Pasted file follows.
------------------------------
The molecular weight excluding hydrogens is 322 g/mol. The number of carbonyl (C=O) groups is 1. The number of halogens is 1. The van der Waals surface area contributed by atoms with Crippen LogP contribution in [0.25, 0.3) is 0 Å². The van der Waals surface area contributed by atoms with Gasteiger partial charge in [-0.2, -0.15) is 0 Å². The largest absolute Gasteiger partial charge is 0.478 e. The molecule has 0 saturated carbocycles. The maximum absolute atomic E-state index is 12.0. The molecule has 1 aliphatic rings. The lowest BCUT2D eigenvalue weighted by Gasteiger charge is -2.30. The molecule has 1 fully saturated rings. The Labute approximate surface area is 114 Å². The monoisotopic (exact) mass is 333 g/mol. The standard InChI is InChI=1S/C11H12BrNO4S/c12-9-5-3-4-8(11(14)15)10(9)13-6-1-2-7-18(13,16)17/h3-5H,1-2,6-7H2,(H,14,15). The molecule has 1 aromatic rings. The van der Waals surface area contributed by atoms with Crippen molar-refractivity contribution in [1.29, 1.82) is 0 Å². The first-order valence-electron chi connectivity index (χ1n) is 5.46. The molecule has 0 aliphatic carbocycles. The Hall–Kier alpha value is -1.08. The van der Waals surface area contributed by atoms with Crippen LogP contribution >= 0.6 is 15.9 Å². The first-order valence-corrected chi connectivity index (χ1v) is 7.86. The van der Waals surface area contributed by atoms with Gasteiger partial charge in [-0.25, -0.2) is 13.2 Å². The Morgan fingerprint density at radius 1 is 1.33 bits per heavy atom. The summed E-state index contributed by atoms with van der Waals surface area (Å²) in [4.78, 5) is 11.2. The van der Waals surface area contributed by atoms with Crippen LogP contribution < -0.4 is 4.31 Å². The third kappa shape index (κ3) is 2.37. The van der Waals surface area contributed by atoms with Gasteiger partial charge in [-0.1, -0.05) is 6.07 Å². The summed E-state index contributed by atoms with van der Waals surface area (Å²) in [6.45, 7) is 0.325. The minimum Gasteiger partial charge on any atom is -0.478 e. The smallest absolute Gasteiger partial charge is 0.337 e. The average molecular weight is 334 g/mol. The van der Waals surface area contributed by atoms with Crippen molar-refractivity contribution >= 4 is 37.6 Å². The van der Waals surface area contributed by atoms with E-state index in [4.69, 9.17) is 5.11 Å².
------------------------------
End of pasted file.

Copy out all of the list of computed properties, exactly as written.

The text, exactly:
The molecular weight excluding hydrogens is 322 g/mol. The number of carbonyl (C=O) groups is 1. The number of halogens is 1. The van der Waals surface area contributed by atoms with Crippen LogP contribution in [0.25, 0.3) is 0 Å². The van der Waals surface area contributed by atoms with Gasteiger partial charge in [-0.2, -0.15) is 0 Å². The largest absolute Gasteiger partial charge is 0.478 e. The molecule has 0 saturated carbocycles. The maximum absolute atomic E-state index is 12.0. The molecule has 1 aliphatic rings. The lowest BCUT2D eigenvalue weighted by Gasteiger charge is -2.30. The molecule has 1 fully saturated rings. The Labute approximate surface area is 114 Å². The monoisotopic (exact) mass is 333 g/mol. The standard InChI is InChI=1S/C11H12BrNO4S/c12-9-5-3-4-8(11(14)15)10(9)13-6-1-2-7-18(13,16)17/h3-5H,1-2,6-7H2,(H,14,15). The molecule has 1 aromatic rings. The van der Waals surface area contributed by atoms with Crippen molar-refractivity contribution in [1.29, 1.82) is 0 Å². The first-order valence-electron chi connectivity index (χ1n) is 5.46. The molecule has 0 aliphatic carbocycles. The Hall–Kier alpha value is -1.08. The van der Waals surface area contributed by atoms with Crippen LogP contribution >= 0.6 is 15.9 Å². The first-order valence-corrected chi connectivity index (χ1v) is 7.86. The van der Waals surface area contributed by atoms with Gasteiger partial charge in [-0.25, -0.2) is 13.2 Å². The Morgan fingerprint density at radius 1 is 1.33 bits per heavy atom. The summed E-state index contributed by atoms with van der Waals surface area (Å²) in [4.78, 5) is 11.2. The van der Waals surface area contributed by atoms with Crippen LogP contribution < -0.4 is 4.31 Å². The third kappa shape index (κ3) is 2.37. The van der Waals surface area contributed by atoms with Gasteiger partial charge in [-0.1, -0.05) is 6.07 Å². The summed E-state index contributed by atoms with van der Waals surface area (Å²) in [6.45, 7) is 0.325. The minimum Gasteiger partial charge on any atom is -0.478 e. The smallest absolute Gasteiger partial charge is 0.337 e. The average molecular weight is 334 g/mol. The van der Waals surface area contributed by atoms with Crippen molar-refractivity contribution >= 4 is 37.6 Å². The van der Waals surface area contributed by atoms with E-state index in [4.69, 9.17) is 5.11 Å².